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Alienation of Groups in The Grapes of Wrath
Transcript of Alienation of Groups in The Grapes of Wrath
Alienation and discrimination were social problems presented through the course of Steinbeck's novel. By analyzing several passages, we can see examples of this issue, and also reflect on its persistence in modern society.
"No, you're wrong there--quite wrong there. The bank is something else than men. It happens that every man in a bank hates what the bank does, and yet the bank does it. The bank is something more than men, I tell you. It's the monster. Men made it, but they can't control it" (pg 33).
The land owners insist that nothing can be done to stop the loss of the tenants' land. The assertion of the inhumanity of the bank system makes the tenants feel helpless; the ambiguous explanation of this massive, prolix organization makes the tenants feel puny, detached, and alienated from their own society.
"They has assailed the buyer, argued; but they were routed when his interest seemed to flag and he had told them he didn't want the stuff at any price...And now they were weary and frightened because they had gone against a system they did not understand and it had beaten them" (97).
Seeing the desperation and poverty of the evicted farmers, businessmen swoop down into the Dust Bowl states. The farmers, backed into a corner of desperation, find themselves cheated, defeated, and confused by foreign men in their own hometowns.
"Once California belonged to Mexico and its land to Mexicans; and a horde of tattered feverish Americans poured in. And such was their hunger that they took the land...The Mexicans were weak and fed. They could not resist, because they wanted nothing in the world as ferociously as the Americans wanted land" (231).
In this summary of the history of California, we see how the natives were deprived of this land and uprooted from their community, alienated from their home and their culture.
"Then sheriffs swore in deputies in droves, and orders were rushed for rifles, for tear gas, for ammunition. Then the hungry men crowded the alleys behind the stores to beg for bread, to beg for rotting vegetables, to steal when they could" (434).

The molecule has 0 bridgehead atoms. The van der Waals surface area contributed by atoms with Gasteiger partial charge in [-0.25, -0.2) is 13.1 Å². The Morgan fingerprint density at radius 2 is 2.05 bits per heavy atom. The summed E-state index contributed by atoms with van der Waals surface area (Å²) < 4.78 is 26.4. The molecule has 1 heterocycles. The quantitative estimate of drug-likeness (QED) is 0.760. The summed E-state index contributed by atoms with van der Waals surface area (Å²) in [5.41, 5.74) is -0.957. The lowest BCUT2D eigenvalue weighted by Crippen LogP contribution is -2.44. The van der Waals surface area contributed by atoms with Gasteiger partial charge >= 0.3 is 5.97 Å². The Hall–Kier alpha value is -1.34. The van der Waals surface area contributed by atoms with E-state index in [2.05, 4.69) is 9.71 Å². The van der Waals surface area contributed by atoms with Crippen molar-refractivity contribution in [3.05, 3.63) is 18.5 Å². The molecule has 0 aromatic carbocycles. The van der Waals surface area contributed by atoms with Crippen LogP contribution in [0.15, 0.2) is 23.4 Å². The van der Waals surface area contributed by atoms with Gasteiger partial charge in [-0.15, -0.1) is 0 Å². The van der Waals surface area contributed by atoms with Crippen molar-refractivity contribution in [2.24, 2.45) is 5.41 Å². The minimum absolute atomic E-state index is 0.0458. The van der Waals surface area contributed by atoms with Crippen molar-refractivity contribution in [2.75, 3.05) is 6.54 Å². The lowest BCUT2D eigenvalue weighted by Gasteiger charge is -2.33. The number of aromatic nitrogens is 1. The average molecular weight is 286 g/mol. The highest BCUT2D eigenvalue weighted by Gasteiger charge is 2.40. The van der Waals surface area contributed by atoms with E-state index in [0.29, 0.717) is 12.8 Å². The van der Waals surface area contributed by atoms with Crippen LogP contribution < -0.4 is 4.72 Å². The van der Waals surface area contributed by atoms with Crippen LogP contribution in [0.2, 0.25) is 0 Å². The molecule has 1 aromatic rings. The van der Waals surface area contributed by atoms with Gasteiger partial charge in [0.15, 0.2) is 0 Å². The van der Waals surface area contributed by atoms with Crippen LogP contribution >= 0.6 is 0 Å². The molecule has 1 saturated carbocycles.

Even as their worsening conditions turn the migrant men mendicant, the people of California grow more hateful of these emigrants, arming themselves against the starving beggars. The migrants not only grow more distant from reality, but more alienated from their humanity as well.
"'Well, you ain't in your country now. You're in California, an' we don't want you goddamn Okies settlin' down.' Ma's advance stopped. She looked puzzled. 'Okies?' she said softly. 'Okies.' 'Yeah, Okies! An' if you're here when I come in tomorra, I'll run ya in'" (214).
This is the characters' first encounter with the term "Okies." The Californians use it to scornfully degenerate the migrant families. At first, the word confuses Ma; eventually, the insult will become familiar to the Joads. It suggests the superiority, hate, and pitilessness the Californians feel towards the migrants' plight. It makes the vagrants feel belittled and dejected.
05.10B A Family's Journey:
The Grapes of Wrath
by Ben Shafer
AP English Lit and Cmp
The Issue Today
In our modern society, many different groups continue to face alienation within their own communities. Bullying is an issue that has received a great deal of attention recently. Peer pressure and harassment can alienate children from their friends and family, often causing depression that sometimes leads to suicide. Racial and gender alienation persist, especially in certain occupations or communities, where demographic imbalances combined with intolerance can lead to a sense of isolation among minorities. A big problem that has grown significantly over the past year or two is religious alienation. In the United States, political rhetoric and foreign incidents have inflated intolerance and skepticism among certain groups. Specifically, American Muslims have been singled out based on overseas terrorism and diplomatic uncertainty. As certain people grow more skeptical and bigoted, Muslims in America face greater pressure of unjust alienation and discrimination.
What can be done?
The alienation of groups is often the result of misunderstanding or bias. People lack solid knowledge about an issue, and are influenced instead by emotions and popular opinions. By making education more accessible for everyone, misunderstanding can be remedied and bias can be dismantled. By offering more diverse, multicultural, educational programs in the social sciences and humanities, we can increase our society's awareness different cultures and beliefs, and therefore increase tolerance for these differences. Urbanization may also gradually decrease alienation, as it can bring people into contact with a more diverse and progressive population.
Although society may often seem cruel or unfair, progress is always being made toward a better future--a future of acceptance, where groups of people are not separated or ostracized within their environment. Every time someone confronts something unfamiliar, they grow more comfortable with the idea of this new concept. Even though it may sometimes seem the opposite, society continues to grow more tolerant of different groups. As Steinbeck says it in
The Grapes of Wrath:
"This you may say of man--when theories change and crash, when schools, philosophies, when narrow dark alleys of thought, national, religious, economic, grow and disintegrate, man reaches, stumbles forward, painfully, mistakenly sometimes. Having stepped forward, he may slip back, but only half a step, never the full step back. This you may say and know it and know it" (151).